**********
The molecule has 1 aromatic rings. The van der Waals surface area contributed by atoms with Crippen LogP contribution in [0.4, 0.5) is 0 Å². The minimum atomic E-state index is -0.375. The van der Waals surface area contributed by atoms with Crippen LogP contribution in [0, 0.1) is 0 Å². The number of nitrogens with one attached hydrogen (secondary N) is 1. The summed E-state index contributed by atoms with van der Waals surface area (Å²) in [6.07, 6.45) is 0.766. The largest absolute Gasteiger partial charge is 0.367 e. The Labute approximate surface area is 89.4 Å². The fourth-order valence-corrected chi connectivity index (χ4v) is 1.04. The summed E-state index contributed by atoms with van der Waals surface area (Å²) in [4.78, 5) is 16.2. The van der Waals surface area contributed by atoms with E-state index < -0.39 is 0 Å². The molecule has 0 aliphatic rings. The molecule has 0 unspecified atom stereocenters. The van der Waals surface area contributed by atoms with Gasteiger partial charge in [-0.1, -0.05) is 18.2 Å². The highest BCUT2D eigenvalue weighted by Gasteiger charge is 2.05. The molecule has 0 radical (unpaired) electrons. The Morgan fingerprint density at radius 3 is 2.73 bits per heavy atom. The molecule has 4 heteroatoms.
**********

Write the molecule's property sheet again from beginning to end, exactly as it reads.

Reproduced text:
The molecule has 1 aromatic rings. The van der Waals surface area contributed by atoms with Crippen LogP contribution in [0.4, 0.5) is 0 Å². The minimum atomic E-state index is -0.375. The van der Waals surface area contributed by atoms with Crippen LogP contribution in [0, 0.1) is 0 Å². The number of nitrogens with one attached hydrogen (secondary N) is 1. The summed E-state index contributed by atoms with van der Waals surface area (Å²) in [6.07, 6.45) is 0.766. The largest absolute Gasteiger partial charge is 0.367 e. The Labute approximate surface area is 89.4 Å². The fourth-order valence-corrected chi connectivity index (χ4v) is 1.04. The summed E-state index contributed by atoms with van der Waals surface area (Å²) in [4.78, 5) is 16.2. The van der Waals surface area contributed by atoms with E-state index < -0.39 is 0 Å². The molecule has 0 aliphatic rings. The molecule has 0 unspecified atom stereocenters. The van der Waals surface area contributed by atoms with Gasteiger partial charge in [-0.1, -0.05) is 18.2 Å². The highest BCUT2D eigenvalue weighted by Gasteiger charge is 2.05. The molecule has 0 radical (unpaired) electrons. The Morgan fingerprint density at radius 3 is 2.73 bits per heavy atom. The molecule has 4 heteroatoms.